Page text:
Strategic Communication by Any Other Name

by Steven R. Corman There has been some dispute in our little corner of the blogosphere lately about whether strategic communication is a good term for describing the government’s efforts to communicate strategically.  Matt Armstrong commented on this in the course of reviewing the latest plan from the DoD to get their strategic communication house in order.  Craig Hayden brought it up while commenting on the Brownback Bill, which would create a new coordinating authority […] Read more »

Debate Scorecard on Public Diplomacy: Obama 0.5, McCain 0

by Steven R. Corman You would think that any presidential debate on foreign policy would have to spend a lot of time talking about how American policy is perceived and how its perception influences our ability to project power, pursue our strategies, and achieve our goals. You would be wrong. In the entire 90 minute presidential debate last night, that issue only came up once near the end of the debate when, in response to […] Read more »

State Department Digital Debaters = Trolls?

by Steven R. Corman Writing today in Danger Room, David Axe called members of the State Department’s Digital Outreach Team (DOT) “trolls.”  Axe was responding to some statements by Under Secretary of State for Public Diplomacy Jim Glassman’s in a bloggers’ roundtable earlier this week.  Glassman discussed a recent and unusual engagement with an Iranian official by the DOT, which Matt has already written about. I was more than a little surprised to see this […] Read more »

Arab Americans on the Presidential Race

by Steven R. Corman Yesterday the Arab American Institute released the results of a Zogby poll of Arab Americans on the Presidential race.  Here are the overall percentages for the candidates compared to an “all voters” average of three polls I calculated from data on USA Election Polls: Canddiate All Voters AAI Poll Obama 48% 46% McCain 44% 32% Barr 1% 1% Nader 2% 6% Others 5% 16% Support for Obama is pretty similar to […] Read more »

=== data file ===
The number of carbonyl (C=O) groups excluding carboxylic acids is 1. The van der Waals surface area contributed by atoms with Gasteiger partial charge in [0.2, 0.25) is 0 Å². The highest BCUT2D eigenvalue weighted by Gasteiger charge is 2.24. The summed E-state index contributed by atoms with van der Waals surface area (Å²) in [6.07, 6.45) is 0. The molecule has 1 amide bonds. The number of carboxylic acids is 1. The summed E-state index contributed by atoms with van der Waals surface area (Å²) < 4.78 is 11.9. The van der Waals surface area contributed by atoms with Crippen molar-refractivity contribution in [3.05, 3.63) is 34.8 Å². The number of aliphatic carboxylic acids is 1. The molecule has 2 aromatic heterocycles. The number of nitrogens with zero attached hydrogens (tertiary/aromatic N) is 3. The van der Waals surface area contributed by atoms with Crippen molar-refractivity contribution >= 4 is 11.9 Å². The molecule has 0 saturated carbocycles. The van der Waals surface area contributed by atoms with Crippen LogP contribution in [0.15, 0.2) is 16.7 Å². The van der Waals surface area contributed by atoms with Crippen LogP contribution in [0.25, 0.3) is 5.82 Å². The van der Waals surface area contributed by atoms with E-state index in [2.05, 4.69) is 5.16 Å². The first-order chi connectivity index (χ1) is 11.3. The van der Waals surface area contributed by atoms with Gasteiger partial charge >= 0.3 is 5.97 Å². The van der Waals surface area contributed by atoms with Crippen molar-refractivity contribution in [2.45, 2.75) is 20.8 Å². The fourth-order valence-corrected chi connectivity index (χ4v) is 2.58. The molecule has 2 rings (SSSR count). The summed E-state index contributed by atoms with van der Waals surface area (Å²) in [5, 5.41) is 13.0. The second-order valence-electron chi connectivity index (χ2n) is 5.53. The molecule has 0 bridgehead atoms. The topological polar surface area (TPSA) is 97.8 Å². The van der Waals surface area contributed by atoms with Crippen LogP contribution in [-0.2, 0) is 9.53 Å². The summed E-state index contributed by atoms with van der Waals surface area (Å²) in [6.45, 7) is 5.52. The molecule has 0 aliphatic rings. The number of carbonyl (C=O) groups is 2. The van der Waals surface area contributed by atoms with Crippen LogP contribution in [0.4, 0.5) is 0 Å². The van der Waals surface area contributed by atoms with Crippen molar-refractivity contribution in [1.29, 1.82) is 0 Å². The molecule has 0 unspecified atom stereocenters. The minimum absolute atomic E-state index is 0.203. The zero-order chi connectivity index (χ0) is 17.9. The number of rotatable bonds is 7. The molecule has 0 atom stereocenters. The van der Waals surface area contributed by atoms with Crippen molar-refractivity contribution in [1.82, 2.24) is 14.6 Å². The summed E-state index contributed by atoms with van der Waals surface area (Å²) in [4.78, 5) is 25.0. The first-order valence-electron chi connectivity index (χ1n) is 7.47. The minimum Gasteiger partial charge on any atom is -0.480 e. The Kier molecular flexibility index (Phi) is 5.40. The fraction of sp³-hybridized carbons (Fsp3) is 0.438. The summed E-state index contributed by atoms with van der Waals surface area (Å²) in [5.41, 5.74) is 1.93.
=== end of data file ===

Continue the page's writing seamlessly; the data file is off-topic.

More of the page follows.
Glassman: America Branding Alive and Well

by Steven R. Corman Earlier today I paticipated in a bloggers’ roundtable with Assistant Undersecretary of State James Glassman.  My question for him was whether the U.S. National Strategy for Public Diplomacy and Strategic Communication (NSPDSC) is still in force. I asked this because Glassman has made comments in multiple appearances, like his speech at the Council on Foreign Relations, in which he seemed to de-emphasize the the number one goal of the NSPDSC, selling  […] Read more »

Surveying Surveillance in NYC

by Chase Clow & Z. S. Justus Recently the New York Civil Liberties Union (NYCLU) filed a lawsuit against the New York Police Department (NYPD) over its plan to use 3,000 surveillance cameras to help secure lower Manhattan against terrorist attacks. The NYCLU is chiefly concerned with the data the thousands of closed-circuit cameras captures. They are asking legitimate questions like: How will it be used? How will it be stored? Who will have access […] Read more »

Sen. Lieberman’s Not-So-Straight Talk on Public Diplomacy

by Angela Trethewey and Joe Faina In addition to his prime time speech last week at the Republican National Convention, Senator Lieberman also appeared at a convention panel in place of McCain’s chief foreign policy adviser, Randy Sheunnemann.  In that talk, Lieberman outlined what a McCain administration would mean for foreign policy. Lieberman promised that McCain would provide more support for public diplomacy and USAID than his predecessor.  That would be a useful first step […] Read more »

15 Percent Think U.S. Did 9/11

by Steven R. Corman has just released the results of a study of world opinion about who committed the 9/11 attacks.  On average, 46% think AQ did it, 15% think we did it to ourselves, 7% think Israel did it, 7% think someone else did it, and 25% don’t know.  Here is the complete breakdown graph from the study. To be honest I am kind of surprised these numbers are as favorable to the […] Read more »

Al-Qaeda’s talking, but are Americans listening?

by Monika Maslikowski Online PSYOP campaigns are a cheap and easy way for extremists to infiltrate U.S. public discourse about the fight against terrorism. The campaigns attempt to break the political will of U.S. policymakers and persuade the public to doubt the purpose and effectiveness of their government’s policies. Does extremist propaganda have enough breadth and resonance with Western audiences to make them re-think their government’s actions? The extremists must think so, because these efforts […] Read more »